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NCLB Summer Reading Program Launched in 10 Cities, One State

Summer Reading Program Launched in 10 Cities, One State
No Child Left Behind Summer Reading Achievers encourages students to read during summer months, increase reading skills

April 8, 2004 Contact: Susan Aspey
Elaine Quesinberry
(202) 401-1576

Thousands of students at 11 sites nationwide will benefit from a summer reading program under No Child Left Behind, U.S. Secretary of Education Rod Paige announced today. The No Child Left Behind Summer Reading Achievers Program encourages students in grades K-8 to read actively during the summer months and avoid the loss of reading skills that often occurs during summer vacation. The program was piloted last year by the Atlanta Public Schools, with nearly 18,000 students participating.

"We want to make sure that reading is enjoyable for children and becomes a regular summertime ritual," Secretary Paige said. "We know from research that students often lose some of their skills during the summer break, so it's important to encourage children to keep up those skills. Through this summer reading program, we hope that children will see reading as not just a schooltime activity but as something that is also fun, entertaining and a regular part of life."

On behalf of Secretary Paige, Assistant Secretary for Intergovernmental and Interagency Affairs Laurie Rich joined South Dakota Gov. Mike Rounds, state Secretary of Education Rick Melmer, Rapid City Area Schools Superintendent Peter Wharton and more than 1,000 children at North Middle School in Rapid City to launch South Dakota's program.

"Gov. Rounds and Dr. Melmer have been tremendous supporters of No Child Left Behind and the Summer Reading Achievers Program," Assistant Secretary Rich said. "South Dakota is one of the most rural states in the nation, and we appreciate the enthusiasm and leadership of South Dakotans in helping us identify strategies to make this program work in rural areas all across the country. "

This year's program will be run at the following sites: Springfield, Mass.; Portsmouth, N.H.; Pittsburgh; Camden, N.J.; Atlanta; Gainesville, Fla.; Kansas City, Kan.; Minneapolis; Albuquerque, N.M; San Diego and the state of South Dakota. The sites were selected based on supportive community and business groups and active school district leaders who are working to reduce the achievement gap.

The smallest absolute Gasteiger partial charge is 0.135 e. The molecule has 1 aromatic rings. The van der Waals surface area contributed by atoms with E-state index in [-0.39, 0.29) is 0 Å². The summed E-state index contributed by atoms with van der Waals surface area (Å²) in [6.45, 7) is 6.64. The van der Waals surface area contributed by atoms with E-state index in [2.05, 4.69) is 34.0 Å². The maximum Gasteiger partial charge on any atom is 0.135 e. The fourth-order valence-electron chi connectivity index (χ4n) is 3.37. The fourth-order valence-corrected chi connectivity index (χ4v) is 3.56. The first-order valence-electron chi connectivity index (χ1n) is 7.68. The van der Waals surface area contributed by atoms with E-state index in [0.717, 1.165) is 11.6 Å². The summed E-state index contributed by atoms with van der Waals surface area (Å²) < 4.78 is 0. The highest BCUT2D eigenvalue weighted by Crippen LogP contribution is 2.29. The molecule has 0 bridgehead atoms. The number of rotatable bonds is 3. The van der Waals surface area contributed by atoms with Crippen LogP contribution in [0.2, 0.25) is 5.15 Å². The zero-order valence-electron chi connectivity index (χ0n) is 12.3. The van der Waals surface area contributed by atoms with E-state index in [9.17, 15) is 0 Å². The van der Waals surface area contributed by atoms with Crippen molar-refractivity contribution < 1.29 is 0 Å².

To participate in the program, students must read 10 age-appropriate books during the summer months. Students will be required to describe briefly the books they have read by completing a simple form. Prizes and certificates will be awarded to successful students, and special recognition will be given to schools with the highest percentages of participating students.

School districts will work with the department to conduct outreach and promote the program. They also will work with businesses and community organizations to attract support for the program. In addition, the department will conduct local workshops and provide materials and certificates.

Contributing sponsors for the 2004 program include Target Stores, Scholastic, Inc., USA Football, First Book, the National PTA, the Boys and Girls Clubs of America and Communities in Schools, Inc. Other partners will be announced at a later date. Partner organizations will provide other incentives and forms of recognition.

One of President Bush's first actions after taking office was to promote children's reading achievement because studies show that when children fail to learn to read early in school, every aspect of school success is affected. By providing early diagnosis and help for reading difficulties, Reading First-supported programs will help improve student motivation and academic achievement.

The president designed Reading First around an extensive knowledge base of the essential skills children must have to learn to read. The program reflects the findings of a congressionally mandated, extensive review of scientifically based research on how students learn to read, which was completed by the National Reading Panel in 2000.

Reading First was passed into law by a bipartisan majority of Congress under the No Child Left Behind Act of 2001 and centers on the following priorities: raising the caliber and quality of classroom instruction; basing instruction on scientifically proven methods; providing professional training for educators in reading instruction; and supplying substantial resources to support the unprecedented initiative.

President Bush's FY 2005 budget includes a $1.4 billion increase in reading funding, including $1.1 billion for Reading First, $132 million for Early Reading First and $100 million for the Striving Readers program to meet the president's goal of ensuring that all children can read on grade level by the third grade.

More information about the No Child Left Behind Act is available at www.nochildleftbehind.gov.

U. S. Department of Education, press release


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